Javascript functions are an important part of the Javascript standard. They allow you to create reusable blocks of code with specific names and behaviors so you don’t have to repeat the same thing multiple times, which is extremely helpful for code readability and maintenance.

Basics of Javascript Functions

Javascript functions always start with the reserved word “function,” followed by the function name. Parameters to the function, in parentheses, follow the function name. Finally, the code block associated with the function name must appear after the parentheses.

function exampleFunction(param1, param2) {
... instructions ...
}

Function names can include alphanumeric characters (A-Z, a-z, and 0-9), underscores, and dollar signs. These are the same naming requirements Javascript uses for variables.

When Javascript encounters a function definition, it associates a function’s code block with its name. A Javascript program does not execute the instructions within a function’s code block unless explicitly told to do so, a process called invocation.

Invoking the function above, assuming two arguments that are both integers (whole numbers), would look like this:

exampleFunction(1, 2);

Functions can return a value to a Javascript program with a specific line of code called a return statement, which specifies a value after the reserved word “return.” A return statement prevents the rest of the function from being executed.

function exampleFunction(param1, param2) {
    ... instructions ...
    return true;
}

A return statement isn’t required inside a function, but it’s common for programmers to put complex instructions inside a function so they can return a computed value without repeating code. Any variables defined inside a function, known as local variables, exist only within that function, so complicated processes remain isolated.

You can set the value of a variable with a value returned from a function. Never try to set a variable’s value from a function that doesn’t have a return statement.

let myVariable = exampleFunction(1, 2);

Organizing Code with Javascript Functions

Javascript doesn’t require you to write code in functions, but functions make complex code easier to maintain and reuse. Anything more than a trivial program with a few lines could likely benefit from having code in functions.

Unlike many other programming languages, Javascript allows you to declare functions within functions. An inside function doesn’t affect code outside of its outer function, but an outer function can call the inner function as many times as necessary.

function outer {
    function inner() {
        ... instructions ...
    }
    ... instructions ...
    inner();
    ... more instructions ...
}

When one function is wrapped inside another, the resulting code structure is called a “closure.” Closures are a way for Javascript to create semi-private variables and functions that the rest of a program shouldn’t access.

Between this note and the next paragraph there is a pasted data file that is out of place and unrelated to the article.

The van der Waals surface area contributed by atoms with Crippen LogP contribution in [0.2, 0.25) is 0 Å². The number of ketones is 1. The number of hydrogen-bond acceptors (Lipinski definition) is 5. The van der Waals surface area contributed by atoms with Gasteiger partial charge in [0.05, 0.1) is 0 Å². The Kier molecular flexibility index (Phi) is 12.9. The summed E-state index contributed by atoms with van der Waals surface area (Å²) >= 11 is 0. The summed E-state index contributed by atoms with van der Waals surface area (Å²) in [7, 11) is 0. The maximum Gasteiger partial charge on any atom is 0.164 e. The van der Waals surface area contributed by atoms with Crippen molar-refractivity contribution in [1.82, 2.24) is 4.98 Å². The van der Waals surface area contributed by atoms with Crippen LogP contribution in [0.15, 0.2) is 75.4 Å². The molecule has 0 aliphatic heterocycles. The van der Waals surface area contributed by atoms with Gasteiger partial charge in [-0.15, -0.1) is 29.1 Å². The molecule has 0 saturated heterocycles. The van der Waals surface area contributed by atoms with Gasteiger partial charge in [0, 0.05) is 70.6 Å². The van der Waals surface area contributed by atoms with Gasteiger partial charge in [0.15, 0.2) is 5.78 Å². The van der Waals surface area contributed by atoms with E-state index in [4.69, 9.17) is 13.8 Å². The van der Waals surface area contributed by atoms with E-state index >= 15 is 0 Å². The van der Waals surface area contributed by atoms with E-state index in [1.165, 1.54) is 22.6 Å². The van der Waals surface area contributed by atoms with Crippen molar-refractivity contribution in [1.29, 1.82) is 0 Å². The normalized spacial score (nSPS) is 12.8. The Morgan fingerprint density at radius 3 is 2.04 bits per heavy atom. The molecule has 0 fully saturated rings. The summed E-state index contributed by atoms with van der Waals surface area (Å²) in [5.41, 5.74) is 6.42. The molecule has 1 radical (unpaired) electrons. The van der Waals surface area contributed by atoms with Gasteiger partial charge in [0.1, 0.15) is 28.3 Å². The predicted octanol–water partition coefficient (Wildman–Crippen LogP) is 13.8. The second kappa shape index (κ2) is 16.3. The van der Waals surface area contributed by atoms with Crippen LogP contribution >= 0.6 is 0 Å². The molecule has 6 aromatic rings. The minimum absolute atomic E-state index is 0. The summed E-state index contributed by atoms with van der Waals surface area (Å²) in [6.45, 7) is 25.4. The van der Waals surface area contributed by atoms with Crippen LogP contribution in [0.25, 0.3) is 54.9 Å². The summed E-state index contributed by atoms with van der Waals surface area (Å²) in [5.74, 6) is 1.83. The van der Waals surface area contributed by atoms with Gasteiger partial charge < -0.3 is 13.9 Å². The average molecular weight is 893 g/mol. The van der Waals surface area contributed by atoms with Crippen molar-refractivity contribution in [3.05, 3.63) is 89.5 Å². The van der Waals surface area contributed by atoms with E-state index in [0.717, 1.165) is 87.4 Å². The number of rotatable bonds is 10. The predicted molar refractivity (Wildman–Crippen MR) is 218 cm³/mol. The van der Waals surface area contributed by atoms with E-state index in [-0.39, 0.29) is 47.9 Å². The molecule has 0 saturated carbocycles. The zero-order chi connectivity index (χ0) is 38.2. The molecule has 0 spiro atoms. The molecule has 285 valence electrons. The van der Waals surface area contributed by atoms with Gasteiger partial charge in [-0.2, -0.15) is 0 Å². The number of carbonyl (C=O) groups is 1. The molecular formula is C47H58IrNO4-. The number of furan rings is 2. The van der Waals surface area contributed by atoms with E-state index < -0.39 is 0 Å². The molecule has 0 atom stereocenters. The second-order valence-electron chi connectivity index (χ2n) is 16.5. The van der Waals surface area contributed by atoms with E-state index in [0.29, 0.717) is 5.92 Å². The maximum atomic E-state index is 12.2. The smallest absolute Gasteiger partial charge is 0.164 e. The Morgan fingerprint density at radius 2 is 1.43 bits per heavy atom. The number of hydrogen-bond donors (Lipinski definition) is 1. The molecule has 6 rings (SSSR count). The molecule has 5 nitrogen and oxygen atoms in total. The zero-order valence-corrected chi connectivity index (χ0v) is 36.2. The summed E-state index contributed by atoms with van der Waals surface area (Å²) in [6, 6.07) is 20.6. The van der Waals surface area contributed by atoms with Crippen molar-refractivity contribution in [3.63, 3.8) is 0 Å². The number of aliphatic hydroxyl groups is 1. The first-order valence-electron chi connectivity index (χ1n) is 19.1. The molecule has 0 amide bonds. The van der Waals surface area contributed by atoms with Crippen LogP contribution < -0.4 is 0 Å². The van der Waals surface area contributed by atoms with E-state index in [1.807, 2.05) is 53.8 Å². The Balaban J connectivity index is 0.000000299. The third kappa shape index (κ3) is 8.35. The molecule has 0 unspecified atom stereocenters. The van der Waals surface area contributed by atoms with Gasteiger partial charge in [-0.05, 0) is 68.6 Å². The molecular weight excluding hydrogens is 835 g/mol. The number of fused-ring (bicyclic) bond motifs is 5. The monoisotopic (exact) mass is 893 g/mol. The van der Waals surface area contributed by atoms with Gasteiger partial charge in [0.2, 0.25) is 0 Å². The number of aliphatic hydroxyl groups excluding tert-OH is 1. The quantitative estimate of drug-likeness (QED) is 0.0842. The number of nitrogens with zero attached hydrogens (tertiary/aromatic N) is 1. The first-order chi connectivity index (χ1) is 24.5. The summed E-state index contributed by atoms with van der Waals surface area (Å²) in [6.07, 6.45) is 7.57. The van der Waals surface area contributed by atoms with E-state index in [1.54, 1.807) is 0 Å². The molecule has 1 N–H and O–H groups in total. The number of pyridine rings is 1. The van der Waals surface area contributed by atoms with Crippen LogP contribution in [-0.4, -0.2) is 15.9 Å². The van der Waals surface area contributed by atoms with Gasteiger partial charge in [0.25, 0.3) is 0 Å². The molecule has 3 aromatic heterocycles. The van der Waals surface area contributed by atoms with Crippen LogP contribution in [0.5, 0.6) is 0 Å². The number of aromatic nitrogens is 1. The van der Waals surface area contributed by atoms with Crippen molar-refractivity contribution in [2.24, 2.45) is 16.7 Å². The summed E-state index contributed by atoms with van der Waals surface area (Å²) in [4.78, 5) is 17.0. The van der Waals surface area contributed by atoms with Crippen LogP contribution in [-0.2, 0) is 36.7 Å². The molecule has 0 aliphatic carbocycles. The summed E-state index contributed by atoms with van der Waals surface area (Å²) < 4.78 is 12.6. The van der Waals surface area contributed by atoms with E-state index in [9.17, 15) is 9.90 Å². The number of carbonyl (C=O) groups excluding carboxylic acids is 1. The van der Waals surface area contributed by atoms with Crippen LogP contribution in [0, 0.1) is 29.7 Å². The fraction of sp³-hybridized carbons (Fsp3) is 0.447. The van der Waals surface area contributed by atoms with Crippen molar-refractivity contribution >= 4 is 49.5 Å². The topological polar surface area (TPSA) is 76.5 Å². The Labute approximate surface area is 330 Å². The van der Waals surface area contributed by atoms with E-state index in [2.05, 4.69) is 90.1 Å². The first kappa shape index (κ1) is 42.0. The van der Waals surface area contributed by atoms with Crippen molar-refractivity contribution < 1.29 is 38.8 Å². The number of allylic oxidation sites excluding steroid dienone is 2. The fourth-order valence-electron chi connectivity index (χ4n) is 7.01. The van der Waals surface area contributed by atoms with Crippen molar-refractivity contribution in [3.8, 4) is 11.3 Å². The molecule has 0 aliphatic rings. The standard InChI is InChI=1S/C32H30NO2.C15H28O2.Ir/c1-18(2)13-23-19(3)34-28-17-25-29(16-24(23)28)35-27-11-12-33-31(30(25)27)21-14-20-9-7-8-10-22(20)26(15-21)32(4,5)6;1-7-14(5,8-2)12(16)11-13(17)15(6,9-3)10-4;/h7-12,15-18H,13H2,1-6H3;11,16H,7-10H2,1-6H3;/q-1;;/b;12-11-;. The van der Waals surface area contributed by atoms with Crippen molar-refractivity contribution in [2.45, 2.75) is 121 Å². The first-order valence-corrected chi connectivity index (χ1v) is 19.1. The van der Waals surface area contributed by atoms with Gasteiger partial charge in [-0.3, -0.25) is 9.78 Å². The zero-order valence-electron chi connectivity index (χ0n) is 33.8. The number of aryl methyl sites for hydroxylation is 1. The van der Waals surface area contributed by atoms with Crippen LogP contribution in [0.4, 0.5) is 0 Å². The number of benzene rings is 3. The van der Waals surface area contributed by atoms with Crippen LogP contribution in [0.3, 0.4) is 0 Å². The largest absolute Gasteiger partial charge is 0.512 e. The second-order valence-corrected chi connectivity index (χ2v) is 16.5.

There are no hard rules for what should go into a function and what should not. Different programmers might organize the same lines of code into very different functions, or not organize them into functions at all.

The point of functions and closures is to make code as readable, maintainable, and efficient as possible. Splitting complex code into functions that are reused a lot could be helpful, for example, while splitting simple code into many functions could create so much extra work while calling the functions that the code performance would suffer.

Best Practices for Writing Javascript Functions

Short and Descriptive Names

When writing Javascript functions, keep function names as short and descriptive as possible. A short, descriptive name helps in maintenance and debugging because it’s easy to tell what a function does at a glance.

Out of the following function names, the third name is the most useful because it is both short and descriptive. It’s often tempting to create a long function name so you can be as descriptive as possible, but context clues in the surrounding code often mean that you don’t need to worry about creating long names.

fe();
FusionEnergyOutputInMegaElectronVolts();
fusionEnergy();

If you’re ever worried that a function name might be ambiguous, you can always add comments near the function definition that you can refer to later. Sometimes, you don’t need a lot of detail in a function name to get the point of the function across.

// deuterium+tritium=helium | 1H2 + 2He3 = 1p1 + 2He4 (+ 18.3 MeV)
// https://personal.ems.psu.edu/~radovic/Chapter14.pdf
fusionEnergy();

Specific Function Behaviors

A general rule when writing functions is to make sure that every function does one specific thing. This doesn’t mean that every line of code needs a different function; instead, make sure that everything in a function is unique and clearly defined.

For example, when creating a program that makes numeric calculations, you wouldn’t want to have a function that has two complex calculations like the Fibonacci sequence and a factorial in one code block. It would be better to have a separate function for each calculation, then call them from a third function if necessary:

function factorial(val) {
    ... instructions ...
}

function fibonacci(num1, num2) {
    ... instructions ...
}

function basics(num1, num2) {
    factorial(num1 + num2);
    fibonacci(num1, num2);
}

Structuring the code this way makes it clear which parts of the code are performing different calculations. If you want to reuse the calculations in other places, all you have to do is call the separate functions.

Conclusion

Javascript functions help developers keep code organized for easy maintenance and debugging. Planning functions well can minimize duplication of code while making a program easy to understand.

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